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A few days ago, Real Zaragoza president Eduardo Bandres said: “The Spanish league will be a matter totally and absolutely between two teams, among other things because the system for distributing television rights determines that it will be this way. It is unique in Europe and because of this the Spanish league is one of the most boring in Europe.”
The television channels would beg to differ, as they regularly run adverts or open their coverage of matches from La Liga claiming it is the ‘best league in the world’ with clips of Cristiano Ronaldo, Kaka, Zlatan Ibrahimovic and Lionel Messi running in the background.
But Bandres has a point. Five games in, and the table has an all-too familiar look about it. There are only two clubs left with a 100 percent record – Real Madrid and Barcelona.
Who has scored the most goals? Real and Barca with 16 apiece.
Who has conceded the fewest? Real with two. Barca have let in three.
Which clubs have the most money? Real and Barca are both working on budgets of over 400 million euros, three to four times greater than their nearest rivals. They rake in around half of the money earned from La Liga’s television rights, which are not negotiated on a collective basis.
You are guaranteed goals when Barcelona take on Atletico Madrid each season, and Saturday’s encounter at the Nou Camp was no exception as the European champions romped to a 5-2 victory.
Barca were 4-0 up within 41 minutes after goals from Zlatan Ibrahimovic, Lionel Messi, Daniel Alves and Seydou Keita, before Atletico pulled one back through Sergio Aguero.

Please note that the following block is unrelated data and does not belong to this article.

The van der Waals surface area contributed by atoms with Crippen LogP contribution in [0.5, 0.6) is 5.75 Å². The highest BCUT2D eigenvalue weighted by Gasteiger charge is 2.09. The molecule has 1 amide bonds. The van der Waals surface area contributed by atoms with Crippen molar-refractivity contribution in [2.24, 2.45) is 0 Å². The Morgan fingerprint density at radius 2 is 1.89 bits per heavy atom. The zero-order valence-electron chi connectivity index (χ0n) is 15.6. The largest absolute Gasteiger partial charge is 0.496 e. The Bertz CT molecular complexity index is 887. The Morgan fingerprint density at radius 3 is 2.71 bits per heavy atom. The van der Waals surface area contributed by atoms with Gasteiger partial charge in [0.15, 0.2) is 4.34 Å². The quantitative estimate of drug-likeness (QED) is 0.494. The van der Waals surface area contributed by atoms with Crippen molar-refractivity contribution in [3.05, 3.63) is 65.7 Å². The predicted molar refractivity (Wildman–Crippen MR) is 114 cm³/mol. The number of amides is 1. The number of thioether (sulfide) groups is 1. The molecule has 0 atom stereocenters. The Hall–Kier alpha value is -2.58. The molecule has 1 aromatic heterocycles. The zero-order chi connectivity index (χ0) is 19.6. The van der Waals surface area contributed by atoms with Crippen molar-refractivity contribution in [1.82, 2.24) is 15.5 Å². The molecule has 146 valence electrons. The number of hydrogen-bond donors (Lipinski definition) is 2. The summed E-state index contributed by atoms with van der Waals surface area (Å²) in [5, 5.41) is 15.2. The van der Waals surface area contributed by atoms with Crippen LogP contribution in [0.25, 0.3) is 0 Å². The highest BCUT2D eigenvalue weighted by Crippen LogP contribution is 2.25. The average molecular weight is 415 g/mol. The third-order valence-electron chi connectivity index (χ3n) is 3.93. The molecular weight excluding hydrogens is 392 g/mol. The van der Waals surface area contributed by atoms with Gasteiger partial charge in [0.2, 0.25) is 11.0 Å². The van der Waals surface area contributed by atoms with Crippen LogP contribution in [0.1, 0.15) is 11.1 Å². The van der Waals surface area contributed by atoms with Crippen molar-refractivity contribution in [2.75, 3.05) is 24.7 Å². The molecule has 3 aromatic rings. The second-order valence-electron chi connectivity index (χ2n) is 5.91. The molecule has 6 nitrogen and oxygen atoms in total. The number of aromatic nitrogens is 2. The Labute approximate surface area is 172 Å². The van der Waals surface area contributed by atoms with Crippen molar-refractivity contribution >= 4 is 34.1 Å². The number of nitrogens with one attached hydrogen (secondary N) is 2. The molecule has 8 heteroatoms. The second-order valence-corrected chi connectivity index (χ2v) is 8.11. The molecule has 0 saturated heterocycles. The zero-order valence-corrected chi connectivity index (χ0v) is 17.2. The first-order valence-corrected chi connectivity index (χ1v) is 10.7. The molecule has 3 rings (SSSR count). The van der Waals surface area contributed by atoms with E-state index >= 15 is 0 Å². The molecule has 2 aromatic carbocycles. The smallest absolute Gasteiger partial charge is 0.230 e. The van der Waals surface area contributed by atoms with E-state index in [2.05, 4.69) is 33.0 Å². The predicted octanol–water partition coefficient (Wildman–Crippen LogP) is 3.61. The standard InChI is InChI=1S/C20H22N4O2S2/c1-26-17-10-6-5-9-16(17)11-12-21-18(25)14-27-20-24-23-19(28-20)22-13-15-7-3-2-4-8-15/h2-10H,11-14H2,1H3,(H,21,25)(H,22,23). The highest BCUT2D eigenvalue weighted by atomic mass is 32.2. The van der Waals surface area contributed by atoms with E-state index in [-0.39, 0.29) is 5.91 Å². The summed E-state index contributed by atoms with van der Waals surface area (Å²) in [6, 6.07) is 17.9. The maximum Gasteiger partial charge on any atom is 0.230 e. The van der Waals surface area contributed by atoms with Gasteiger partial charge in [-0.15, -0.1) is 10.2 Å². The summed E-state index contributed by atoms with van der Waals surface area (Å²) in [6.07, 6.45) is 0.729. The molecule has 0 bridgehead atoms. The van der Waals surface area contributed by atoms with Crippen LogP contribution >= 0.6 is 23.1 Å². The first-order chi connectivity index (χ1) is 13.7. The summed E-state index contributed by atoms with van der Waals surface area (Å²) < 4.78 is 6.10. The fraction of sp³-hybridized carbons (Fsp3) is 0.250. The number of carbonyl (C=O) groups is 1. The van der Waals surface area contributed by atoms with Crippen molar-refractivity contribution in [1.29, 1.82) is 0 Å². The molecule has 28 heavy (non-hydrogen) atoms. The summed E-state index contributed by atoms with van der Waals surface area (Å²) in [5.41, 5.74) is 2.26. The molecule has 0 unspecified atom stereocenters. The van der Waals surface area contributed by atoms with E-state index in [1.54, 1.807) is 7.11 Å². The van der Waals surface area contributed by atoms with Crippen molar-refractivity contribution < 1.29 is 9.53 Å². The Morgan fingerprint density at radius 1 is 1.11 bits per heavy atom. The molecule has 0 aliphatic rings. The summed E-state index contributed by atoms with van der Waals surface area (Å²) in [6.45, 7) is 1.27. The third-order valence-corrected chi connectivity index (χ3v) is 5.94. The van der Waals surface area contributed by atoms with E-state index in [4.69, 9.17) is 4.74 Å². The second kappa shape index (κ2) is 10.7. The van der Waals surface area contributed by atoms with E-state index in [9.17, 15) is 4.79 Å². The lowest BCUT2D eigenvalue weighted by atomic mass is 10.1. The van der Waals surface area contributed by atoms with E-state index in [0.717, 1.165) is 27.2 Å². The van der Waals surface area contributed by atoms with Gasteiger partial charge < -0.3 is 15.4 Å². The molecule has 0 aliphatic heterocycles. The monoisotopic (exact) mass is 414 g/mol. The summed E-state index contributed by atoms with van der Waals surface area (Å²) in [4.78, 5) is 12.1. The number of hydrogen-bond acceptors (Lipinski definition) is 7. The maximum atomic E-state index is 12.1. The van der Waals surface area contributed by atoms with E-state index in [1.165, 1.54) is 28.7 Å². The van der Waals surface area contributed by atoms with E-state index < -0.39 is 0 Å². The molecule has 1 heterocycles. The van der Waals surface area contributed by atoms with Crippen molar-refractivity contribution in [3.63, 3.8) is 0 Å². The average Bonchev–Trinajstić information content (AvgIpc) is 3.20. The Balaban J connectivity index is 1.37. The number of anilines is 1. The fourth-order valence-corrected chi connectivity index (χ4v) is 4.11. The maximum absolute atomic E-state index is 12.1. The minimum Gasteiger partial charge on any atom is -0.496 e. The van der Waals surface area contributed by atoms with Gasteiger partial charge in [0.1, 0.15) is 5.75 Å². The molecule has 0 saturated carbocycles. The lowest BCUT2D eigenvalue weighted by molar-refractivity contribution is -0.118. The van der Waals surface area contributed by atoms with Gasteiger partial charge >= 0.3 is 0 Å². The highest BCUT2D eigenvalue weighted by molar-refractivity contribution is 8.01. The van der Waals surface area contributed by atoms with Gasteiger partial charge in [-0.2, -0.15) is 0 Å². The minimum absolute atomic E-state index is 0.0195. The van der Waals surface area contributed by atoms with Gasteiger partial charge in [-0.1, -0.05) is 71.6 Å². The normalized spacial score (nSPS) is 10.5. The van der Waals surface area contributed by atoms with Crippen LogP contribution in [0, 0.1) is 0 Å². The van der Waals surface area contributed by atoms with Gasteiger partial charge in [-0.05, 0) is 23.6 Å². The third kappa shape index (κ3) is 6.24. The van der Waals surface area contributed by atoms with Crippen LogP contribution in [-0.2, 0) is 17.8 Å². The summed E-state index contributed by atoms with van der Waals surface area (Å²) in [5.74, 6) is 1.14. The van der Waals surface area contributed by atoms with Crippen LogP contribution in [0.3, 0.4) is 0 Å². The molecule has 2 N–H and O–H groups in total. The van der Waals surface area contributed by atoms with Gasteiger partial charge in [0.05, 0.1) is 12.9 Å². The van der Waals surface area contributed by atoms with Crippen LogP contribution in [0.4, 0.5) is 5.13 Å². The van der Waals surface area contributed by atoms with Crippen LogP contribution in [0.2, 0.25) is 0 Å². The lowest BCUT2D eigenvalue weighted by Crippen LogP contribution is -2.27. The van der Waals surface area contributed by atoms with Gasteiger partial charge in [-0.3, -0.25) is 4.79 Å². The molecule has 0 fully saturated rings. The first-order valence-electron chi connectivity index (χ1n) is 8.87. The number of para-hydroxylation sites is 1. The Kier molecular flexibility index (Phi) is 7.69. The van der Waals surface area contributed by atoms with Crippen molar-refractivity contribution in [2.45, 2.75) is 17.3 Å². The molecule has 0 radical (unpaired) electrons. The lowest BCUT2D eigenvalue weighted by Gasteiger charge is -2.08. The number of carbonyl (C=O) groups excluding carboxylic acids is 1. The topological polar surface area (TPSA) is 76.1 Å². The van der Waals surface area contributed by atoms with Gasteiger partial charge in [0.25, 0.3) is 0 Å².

Jose Antonio Reyes has some work to do to win over Atletico Madrid’s hardcore fans judging by the reception he received on Tuesday, when he came on as a late substitute at the Calderon in their 2-0 Champions League play-off win over Panathinaikos.
The tie was already over by the time Reyes was called up to replace Simao with four minutes left — Atletico won the away leg 3-2 — but he was met with a barrage of whistles from around the stadium.
Spain overcame 44 years of underachievement on the international stage when they were crowned European champions at Euro 2008. Not only did they win the tournament, but their players, their style and their attacking ambition were hailed around the world.
However, that success appears to have had a detrimental effect on their domestic teams, who have traditionally been some of the strongest performers in Europe’s club competitions.
The sort of performance Sergio Aguero turned in to inspire victory over Barcelona could be a curse as well as a blessing for Atletico Madrid, who are only going to find themselves under more pressure to sell him to one of Europe’s powerhouse clubs come the end of the season.
The gifted 20-year-old, nicknamed “Kun” after a Japanese comic book hero, scored two superb goals, including a dramatic 89th minute winner, as Atletico twice came from behind to stun the visiting Primera Liga leaders 4-3.
Atletico Madrid’s decision to appoint Abel Resino as coach in place of the mild-mannered Javier Aguirre should help placate disgruntled fans and unsettled players.
Whether it will help them fulfil their aspirations of European success is a trickier question.
This week’s Champions League matches featured several howlers. Both of Dimitar Berbatov’s goals for Manchester United against Celtic were shown to be offside by TV replays yet the Belgium linesman kept his flag down.